As a trainer working with athletes of all ages, injury prevention is a huge focus. We teach proper movement patterns to avoid noncontact injuries, we practice safe movements within the gym, we attempt to correct muscle imbalances, and try to give athletes the strength in their muscles to stand up to the rigors of their sport.
Each of these injury prevention modalities has its own unique strategies so for this post we will focus on teaching proper movement patterns. A well rounded training program has to have a focus on movement. Acceleration and jumping are sexy, but deceleration and landing are just as important. When I teach a male proper deceleration or landing it is because it is more sport useful and efficient. The incidence of non contact injuries in males is much much lower than that of females, due to the way their bodies are put together (ie Q angle). With female athletes teaching proper movement is focused more on injury prevention, because a non contact injury is much more likely to occur.
So how does this knowledge manifest itself in a training program? A few different ways. First, evaluation. People think of evaluation as something you do on the first day and then just hold onto, but in reality it is a dynamic and fluid. You watch athletes warm up and move on a daily basis and see if things are moving properly. For me that begins from the ground up with proper ankle mobility. I agree with Gray Cook’s “Joint by Joint” Approach where the ankle requires mobility and the knee requires stability. When the ankle loses mobility that mobility flows up the chain to the knee. That’s bad though…we don’t want mobile knees. We want the knee to stay where it is. That’s why we have athletes go through a dynamic speed ladder (often barefoot) on a daily basis. When we see an athlete with poor ankle mobility it is something we address immediately because these things flow upwards and cause problems (I’m more concerned with bad ankles than bad hips because these things are more likely to flow up than down).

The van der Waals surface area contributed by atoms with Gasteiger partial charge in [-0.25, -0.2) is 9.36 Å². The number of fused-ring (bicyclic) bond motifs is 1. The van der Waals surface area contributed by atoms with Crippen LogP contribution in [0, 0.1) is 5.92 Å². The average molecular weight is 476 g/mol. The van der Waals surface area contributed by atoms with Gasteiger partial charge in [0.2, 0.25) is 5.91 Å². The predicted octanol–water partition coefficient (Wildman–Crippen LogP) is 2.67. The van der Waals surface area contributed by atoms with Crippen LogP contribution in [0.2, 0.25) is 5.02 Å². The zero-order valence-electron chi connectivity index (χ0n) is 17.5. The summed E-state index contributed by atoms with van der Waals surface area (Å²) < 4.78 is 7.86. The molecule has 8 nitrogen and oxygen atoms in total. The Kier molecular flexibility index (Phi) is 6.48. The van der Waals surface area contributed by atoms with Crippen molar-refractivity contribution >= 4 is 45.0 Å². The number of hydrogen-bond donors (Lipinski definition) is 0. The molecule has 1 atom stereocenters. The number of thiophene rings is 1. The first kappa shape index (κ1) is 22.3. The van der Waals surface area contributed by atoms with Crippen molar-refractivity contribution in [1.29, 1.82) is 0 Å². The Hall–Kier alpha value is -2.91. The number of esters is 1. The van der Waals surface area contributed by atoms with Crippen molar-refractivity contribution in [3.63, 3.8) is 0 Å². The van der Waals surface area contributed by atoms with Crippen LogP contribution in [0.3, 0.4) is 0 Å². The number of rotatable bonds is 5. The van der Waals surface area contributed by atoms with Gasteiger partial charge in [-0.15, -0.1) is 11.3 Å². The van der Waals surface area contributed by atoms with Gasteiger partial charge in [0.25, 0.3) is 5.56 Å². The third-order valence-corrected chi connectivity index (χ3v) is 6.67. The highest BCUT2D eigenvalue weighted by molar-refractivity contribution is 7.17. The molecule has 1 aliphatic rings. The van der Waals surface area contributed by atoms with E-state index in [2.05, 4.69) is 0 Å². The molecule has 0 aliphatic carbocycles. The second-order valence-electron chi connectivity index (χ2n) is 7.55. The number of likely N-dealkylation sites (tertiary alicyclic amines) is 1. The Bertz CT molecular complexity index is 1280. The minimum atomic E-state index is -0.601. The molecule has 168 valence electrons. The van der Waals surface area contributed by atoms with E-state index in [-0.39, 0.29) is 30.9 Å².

Second we teach proper movement a few different ways. Closed chain movements like the squat, clean or deadlift require dynamic movements. Observing how the knees move on these simple (compared to something as open and complicated as stopping after sprinting) movements will give us insight into how they will react on more complicated movements. Assessing and teaching movement in the sprints is handled a few different ways as well. First, there’s the deceleration that occurs when athletes change direction. We address this through change of direction drills. We also do some sprints that do not require stopping afterwards and some that do. Requiring an athlete to stop after a certain distance post sprint encourages proper movement. Proper movement must be progressed from simple to complex. That is teaching something like a squat or lunge, then progressing to sprints and stops, then progressing to actual sports.
This is much more difficult than it might appear. By asking an athlete to focus on these proper movements you can usually get proper movements. However, eliciting proper movement in the gym doesn’t guarantee proper movement in the sport. Learning movements goes through the following stages: conscious incompetence, conscious competence, then unconscious competence. Initially athletes can be asked to perform proper movement and fail. They’re trying and are aware of what to do, but fail anyway. This is conscious incompetence. With some work they can do it properly when they’re thinking about it. This is conscious competence. This is how we typically see them in the gym. The athlete is aware they’re being observed and knows what they’re working on so they demonstrate it.
If I could freeze time and ask what one of your athletes is thinking about in the middle of a play it is very unlikely they would say “Why, I’m thinking about the proper movement patterns I learned at Core Blend!”. They’re focused on a thousand other things. The key then is to get to unconscious competence, movements that are perfect and drilled in without the athlete needing to think about them. This takes a great deal of time and a variety of different tricks to get done. This is one of many reasons that when parents ask when their kid should start exercising my answer is always sooner than they did. Proper movement takes time to learn and it’s easier when there are fewer bad reps to undo.